Posts Tagged ‘Festus Ezeli’

One Team, One Stat: Warriors Go From Worst To First On The Glass

From Media Day until opening night, NBA.com’s John Schuhmann will provide a key stat for each team in the league and show you, with film and analysis, why it matters. Up next are the Golden State Warriors, who are looking to build on just their second trip to the playoffs in the last 19 years.

The basics
GSW Rank
W-L 47-35 10
Pace 96.8 4
OffRtg 104.2 10
DefRtg 102.6 13
NetRtg +1.7 11

The stat

75.5 percent - The Warriors’ defensive rebounding percentage last season, a mark that led the league.

The context

One of the most amazing stats of last season was that the Warriors led the league in defensive rebounding percentage after five straight seasons of ranking dead last. They didn’t just go from worst to first, they went from worst to worst to worst to worst to worst to first.

In fact, before last season, Golden State ranked in the bottom 10 in defensive rebounding percentage in 12 of the prior 13 seasons, under nine different coaches. Just that part is amazing itself.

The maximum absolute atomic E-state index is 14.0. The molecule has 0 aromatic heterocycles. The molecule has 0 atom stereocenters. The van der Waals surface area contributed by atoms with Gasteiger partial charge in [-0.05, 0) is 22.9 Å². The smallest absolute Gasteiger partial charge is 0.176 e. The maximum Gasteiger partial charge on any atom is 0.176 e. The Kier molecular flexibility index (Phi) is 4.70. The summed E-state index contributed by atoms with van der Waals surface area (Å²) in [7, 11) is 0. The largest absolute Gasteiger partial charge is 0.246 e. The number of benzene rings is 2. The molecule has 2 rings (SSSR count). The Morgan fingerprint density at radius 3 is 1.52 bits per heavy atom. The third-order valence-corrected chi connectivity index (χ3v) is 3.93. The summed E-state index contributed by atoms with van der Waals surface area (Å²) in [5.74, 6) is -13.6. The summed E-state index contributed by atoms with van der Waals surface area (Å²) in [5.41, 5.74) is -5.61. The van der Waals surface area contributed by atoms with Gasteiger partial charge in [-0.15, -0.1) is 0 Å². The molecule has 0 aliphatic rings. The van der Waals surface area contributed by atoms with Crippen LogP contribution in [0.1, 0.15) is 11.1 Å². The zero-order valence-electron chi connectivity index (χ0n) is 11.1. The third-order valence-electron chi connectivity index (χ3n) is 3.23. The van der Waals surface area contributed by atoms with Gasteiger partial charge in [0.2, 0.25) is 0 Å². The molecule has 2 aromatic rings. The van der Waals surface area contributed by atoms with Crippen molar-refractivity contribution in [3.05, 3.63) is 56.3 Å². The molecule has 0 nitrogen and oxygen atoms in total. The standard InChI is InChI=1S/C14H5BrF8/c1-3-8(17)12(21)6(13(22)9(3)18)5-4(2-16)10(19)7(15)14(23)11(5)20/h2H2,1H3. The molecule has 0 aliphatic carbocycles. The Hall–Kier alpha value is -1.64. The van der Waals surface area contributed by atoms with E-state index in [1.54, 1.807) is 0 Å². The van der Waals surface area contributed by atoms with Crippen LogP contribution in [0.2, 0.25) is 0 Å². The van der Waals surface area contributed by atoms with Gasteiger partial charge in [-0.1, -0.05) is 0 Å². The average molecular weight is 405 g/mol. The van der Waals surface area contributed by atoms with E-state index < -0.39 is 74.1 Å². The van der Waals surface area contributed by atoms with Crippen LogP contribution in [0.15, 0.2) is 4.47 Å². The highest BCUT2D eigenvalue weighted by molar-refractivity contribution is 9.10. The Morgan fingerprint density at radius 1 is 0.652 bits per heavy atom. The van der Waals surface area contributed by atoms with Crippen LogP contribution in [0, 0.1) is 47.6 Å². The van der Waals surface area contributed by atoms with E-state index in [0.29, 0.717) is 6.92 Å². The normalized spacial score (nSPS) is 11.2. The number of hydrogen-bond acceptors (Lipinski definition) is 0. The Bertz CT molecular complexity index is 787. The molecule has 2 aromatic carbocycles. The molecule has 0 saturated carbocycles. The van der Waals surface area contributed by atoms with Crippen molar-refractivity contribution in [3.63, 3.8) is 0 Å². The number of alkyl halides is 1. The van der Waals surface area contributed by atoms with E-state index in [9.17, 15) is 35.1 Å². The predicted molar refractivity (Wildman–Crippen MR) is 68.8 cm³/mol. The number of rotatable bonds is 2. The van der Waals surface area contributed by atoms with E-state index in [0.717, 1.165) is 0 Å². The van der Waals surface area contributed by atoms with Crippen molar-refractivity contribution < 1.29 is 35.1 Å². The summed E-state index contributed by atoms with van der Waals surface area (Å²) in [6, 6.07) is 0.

Somehow, they managed to turn it completely around last season, when the rebounding improvement helped the Warriors improve from 27th in defensive efficiency in 2011-12 to 13th. Better 3-point defense also played a part…

Warriors defense, last two seasons

Season Opp2PT% Rank Opp3PT% Rank DREB% Rank OppTOV% Rank OppFTA/FGA Rank
2011-12 48.0% 17 36.5% 28 69.1% 30 15.5% 14 .318 27
2012-13 47.3% 11 34.7% 7 75.5% 1 13.8% 28 .282 22

DREB% = Percentage of available defensive rebounds obtained
OppTOV% = Opponent turnovers per 100 possessions

One thing that was different was the way the Warriors defended pick-and-rolls. In Mark Jackson‘s first season, the big man defending the screener came out pretty high to stop the ball-handler. It wasn’t a hard hedge like the Heat or the Pelicans employ, but it took the bigs far away from the basket…

20131019_gsw_11-12

Last season, the Warrior bigs sagged into the paint more on pick-and-rolls…

20131019_gsw_12-13